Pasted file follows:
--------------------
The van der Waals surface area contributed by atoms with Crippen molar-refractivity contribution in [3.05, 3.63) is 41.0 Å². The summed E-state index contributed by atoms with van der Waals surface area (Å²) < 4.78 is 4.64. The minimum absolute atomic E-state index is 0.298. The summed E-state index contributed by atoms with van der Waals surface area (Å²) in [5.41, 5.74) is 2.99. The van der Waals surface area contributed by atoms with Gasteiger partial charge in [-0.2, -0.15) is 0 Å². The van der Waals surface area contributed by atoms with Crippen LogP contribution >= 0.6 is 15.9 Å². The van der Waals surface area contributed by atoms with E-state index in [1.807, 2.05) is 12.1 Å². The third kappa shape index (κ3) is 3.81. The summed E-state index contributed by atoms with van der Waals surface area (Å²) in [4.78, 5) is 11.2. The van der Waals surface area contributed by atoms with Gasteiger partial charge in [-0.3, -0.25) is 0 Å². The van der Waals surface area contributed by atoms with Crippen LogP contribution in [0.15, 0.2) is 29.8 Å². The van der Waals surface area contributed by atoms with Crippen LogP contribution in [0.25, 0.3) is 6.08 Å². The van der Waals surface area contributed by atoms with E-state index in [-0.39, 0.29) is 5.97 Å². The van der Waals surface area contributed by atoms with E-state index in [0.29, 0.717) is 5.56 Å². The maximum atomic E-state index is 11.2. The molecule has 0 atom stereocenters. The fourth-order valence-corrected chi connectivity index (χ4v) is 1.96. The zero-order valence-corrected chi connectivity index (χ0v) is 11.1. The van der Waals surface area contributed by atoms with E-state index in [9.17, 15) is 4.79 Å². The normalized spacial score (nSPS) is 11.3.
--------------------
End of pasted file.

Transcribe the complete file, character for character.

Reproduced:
The van der Waals surface area contributed by atoms with Crippen molar-refractivity contribution in [3.05, 3.63) is 41.0 Å². The summed E-state index contributed by atoms with van der Waals surface area (Å²) < 4.78 is 4.64. The minimum absolute atomic E-state index is 0.298. The summed E-state index contributed by atoms with van der Waals surface area (Å²) in [5.41, 5.74) is 2.99. The van der Waals surface area contributed by atoms with Gasteiger partial charge in [-0.2, -0.15) is 0 Å². The van der Waals surface area contributed by atoms with Crippen LogP contribution >= 0.6 is 15.9 Å². The van der Waals surface area contributed by atoms with E-state index in [1.807, 2.05) is 12.1 Å². The third kappa shape index (κ3) is 3.81. The summed E-state index contributed by atoms with van der Waals surface area (Å²) in [4.78, 5) is 11.2. The van der Waals surface area contributed by atoms with Gasteiger partial charge in [-0.3, -0.25) is 0 Å². The van der Waals surface area contributed by atoms with Crippen LogP contribution in [0.15, 0.2) is 29.8 Å². The van der Waals surface area contributed by atoms with Crippen LogP contribution in [0.25, 0.3) is 6.08 Å². The van der Waals surface area contributed by atoms with E-state index in [-0.39, 0.29) is 5.97 Å². The van der Waals surface area contributed by atoms with E-state index in [0.29, 0.717) is 5.56 Å². The maximum atomic E-state index is 11.2. The molecule has 0 atom stereocenters. The fourth-order valence-corrected chi connectivity index (χ4v) is 1.96. The zero-order valence-corrected chi connectivity index (χ0v) is 11.1. The van der Waals surface area contributed by atoms with E-state index in [9.17, 15) is 4.79 Å². The normalized spacial score (nSPS) is 11.3.